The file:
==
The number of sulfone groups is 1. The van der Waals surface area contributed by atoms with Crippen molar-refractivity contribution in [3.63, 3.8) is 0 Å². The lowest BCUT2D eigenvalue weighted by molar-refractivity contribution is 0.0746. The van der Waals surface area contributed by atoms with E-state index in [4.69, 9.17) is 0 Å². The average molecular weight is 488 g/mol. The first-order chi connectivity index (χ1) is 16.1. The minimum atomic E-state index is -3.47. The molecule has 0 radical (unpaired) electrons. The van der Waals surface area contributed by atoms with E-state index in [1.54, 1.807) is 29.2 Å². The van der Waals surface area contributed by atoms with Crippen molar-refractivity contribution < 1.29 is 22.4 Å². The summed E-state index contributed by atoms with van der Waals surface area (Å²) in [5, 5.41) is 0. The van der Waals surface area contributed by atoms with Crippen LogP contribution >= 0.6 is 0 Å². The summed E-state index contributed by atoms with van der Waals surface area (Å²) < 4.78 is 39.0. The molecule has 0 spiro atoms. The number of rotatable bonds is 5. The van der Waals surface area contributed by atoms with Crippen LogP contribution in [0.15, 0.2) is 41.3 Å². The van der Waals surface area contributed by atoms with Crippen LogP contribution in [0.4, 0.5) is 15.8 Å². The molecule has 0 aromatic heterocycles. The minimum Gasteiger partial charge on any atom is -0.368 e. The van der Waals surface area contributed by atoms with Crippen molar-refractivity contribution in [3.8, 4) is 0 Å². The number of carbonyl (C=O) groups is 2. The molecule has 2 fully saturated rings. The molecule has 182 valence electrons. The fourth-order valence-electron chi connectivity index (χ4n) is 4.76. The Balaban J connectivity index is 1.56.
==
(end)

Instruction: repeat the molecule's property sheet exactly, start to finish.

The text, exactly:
The number of sulfone groups is 1. The van der Waals surface area contributed by atoms with Crippen molar-refractivity contribution in [3.63, 3.8) is 0 Å². The lowest BCUT2D eigenvalue weighted by molar-refractivity contribution is 0.0746. The van der Waals surface area contributed by atoms with E-state index in [4.69, 9.17) is 0 Å². The average molecular weight is 488 g/mol. The first-order chi connectivity index (χ1) is 16.1. The minimum atomic E-state index is -3.47. The molecule has 0 radical (unpaired) electrons. The van der Waals surface area contributed by atoms with E-state index in [1.54, 1.807) is 29.2 Å². The van der Waals surface area contributed by atoms with Crippen molar-refractivity contribution < 1.29 is 22.4 Å². The summed E-state index contributed by atoms with van der Waals surface area (Å²) in [5, 5.41) is 0. The van der Waals surface area contributed by atoms with Crippen LogP contribution >= 0.6 is 0 Å². The summed E-state index contributed by atoms with van der Waals surface area (Å²) < 4.78 is 39.0. The molecule has 0 spiro atoms. The number of rotatable bonds is 5. The van der Waals surface area contributed by atoms with Crippen LogP contribution in [0.15, 0.2) is 41.3 Å². The van der Waals surface area contributed by atoms with Crippen LogP contribution in [0.4, 0.5) is 15.8 Å². The molecule has 0 aromatic heterocycles. The minimum Gasteiger partial charge on any atom is -0.368 e. The van der Waals surface area contributed by atoms with Crippen molar-refractivity contribution in [3.8, 4) is 0 Å². The number of carbonyl (C=O) groups is 2. The molecule has 2 fully saturated rings. The molecule has 182 valence electrons. The fourth-order valence-electron chi connectivity index (χ4n) is 4.76. The Balaban J connectivity index is 1.56.